Treasury also released a discussion paper on the interaction of global and domestic minimum taxes with certain existing income tax laws.

Submissions on the primary legislation and discussion paper are due by 16 April 2024, and submissions on the subordinate legislation are due by 16 May 2024.

The release of the drafts will allow Australian-based and global groups with a presence in Australia to progress their Pillar Two implementation projects, including to address the technical impact of the rules as well as the organization's data and systems readiness to comply with and report on the rules.

Key features of the Exposure Draft legislation


Consistent with the Government's announcement in the May 2023-24 Budget, the ED primary legislation proposes to implement:

  • A global minimum tax by imposing top-up tax through an IIR, applying to fiscal years commencing on or after 1 January 2024
  • A UTPR, applying to fiscal years commencing on or after 1 January 2025
  • A DMT applying to fiscal years commencing on or after 1 January 2024

The ED Assessment Bill sets out the necessary framework for the Rules, and the ED Imposition Bill will impose top-up tax in respect of the IIR, UTPR and DMT. The ED Consequential Amendment Bill contains consequential and miscellaneous provisions to facilitate the administration of the top-up tax, including the preparation of three new returns for filing in Australia for in-scope multinational groups (MNE Groups).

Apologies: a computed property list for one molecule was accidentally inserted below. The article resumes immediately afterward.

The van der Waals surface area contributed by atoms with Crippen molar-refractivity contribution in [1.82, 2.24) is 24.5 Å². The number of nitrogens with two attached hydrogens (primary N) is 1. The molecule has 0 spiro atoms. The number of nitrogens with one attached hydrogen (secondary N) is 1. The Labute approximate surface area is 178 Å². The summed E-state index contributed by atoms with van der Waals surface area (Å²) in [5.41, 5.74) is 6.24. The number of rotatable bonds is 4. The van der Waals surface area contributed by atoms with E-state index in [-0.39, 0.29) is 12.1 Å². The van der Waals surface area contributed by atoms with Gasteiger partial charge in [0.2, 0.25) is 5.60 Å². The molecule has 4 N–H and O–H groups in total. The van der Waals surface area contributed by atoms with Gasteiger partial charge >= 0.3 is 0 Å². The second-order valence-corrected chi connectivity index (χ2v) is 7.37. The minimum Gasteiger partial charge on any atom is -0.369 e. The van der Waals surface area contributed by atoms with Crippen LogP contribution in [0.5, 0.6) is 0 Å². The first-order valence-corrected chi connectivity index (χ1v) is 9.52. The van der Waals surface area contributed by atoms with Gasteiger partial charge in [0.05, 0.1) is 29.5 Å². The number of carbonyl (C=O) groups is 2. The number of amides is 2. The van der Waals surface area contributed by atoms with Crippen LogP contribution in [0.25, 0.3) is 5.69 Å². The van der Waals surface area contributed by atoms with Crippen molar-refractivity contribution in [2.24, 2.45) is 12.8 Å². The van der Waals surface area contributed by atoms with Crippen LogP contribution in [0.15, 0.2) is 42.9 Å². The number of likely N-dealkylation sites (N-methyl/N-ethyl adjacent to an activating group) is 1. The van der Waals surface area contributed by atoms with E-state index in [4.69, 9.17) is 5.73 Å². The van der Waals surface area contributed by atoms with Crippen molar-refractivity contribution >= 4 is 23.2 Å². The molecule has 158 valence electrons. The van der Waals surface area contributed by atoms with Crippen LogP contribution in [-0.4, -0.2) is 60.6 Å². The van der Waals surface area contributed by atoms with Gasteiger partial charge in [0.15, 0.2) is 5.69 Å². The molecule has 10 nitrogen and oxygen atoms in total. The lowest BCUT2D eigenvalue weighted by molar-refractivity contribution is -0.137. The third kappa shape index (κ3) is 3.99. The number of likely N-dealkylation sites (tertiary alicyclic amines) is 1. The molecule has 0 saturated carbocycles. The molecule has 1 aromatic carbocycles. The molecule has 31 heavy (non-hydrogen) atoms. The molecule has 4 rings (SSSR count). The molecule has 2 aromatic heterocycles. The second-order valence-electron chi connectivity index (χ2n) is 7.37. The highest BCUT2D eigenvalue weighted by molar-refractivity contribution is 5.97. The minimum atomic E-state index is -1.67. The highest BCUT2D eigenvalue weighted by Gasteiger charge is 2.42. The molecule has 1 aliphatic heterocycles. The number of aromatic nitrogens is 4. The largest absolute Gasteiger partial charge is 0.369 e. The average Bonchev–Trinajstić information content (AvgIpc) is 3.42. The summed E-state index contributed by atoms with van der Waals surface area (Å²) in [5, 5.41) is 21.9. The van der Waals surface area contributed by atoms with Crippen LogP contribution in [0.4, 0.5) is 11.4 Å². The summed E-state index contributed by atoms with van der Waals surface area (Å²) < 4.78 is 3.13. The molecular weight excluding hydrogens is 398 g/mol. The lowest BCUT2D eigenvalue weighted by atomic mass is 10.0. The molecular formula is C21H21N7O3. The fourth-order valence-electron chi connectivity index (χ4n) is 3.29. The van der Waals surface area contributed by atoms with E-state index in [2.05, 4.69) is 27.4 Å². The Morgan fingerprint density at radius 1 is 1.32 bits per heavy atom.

The three bills are accompanied by the ED Rules, which propose to implement the domestic framework for the calculations required to determine the top-up tax liability. The Rules are intended to be consistent with the OECD's Model Rules, Commentary and Administrative Guidance.

A summary of the key features of the proposals and the administrative requirements follows.

IIR, UTPR and DMT charging rules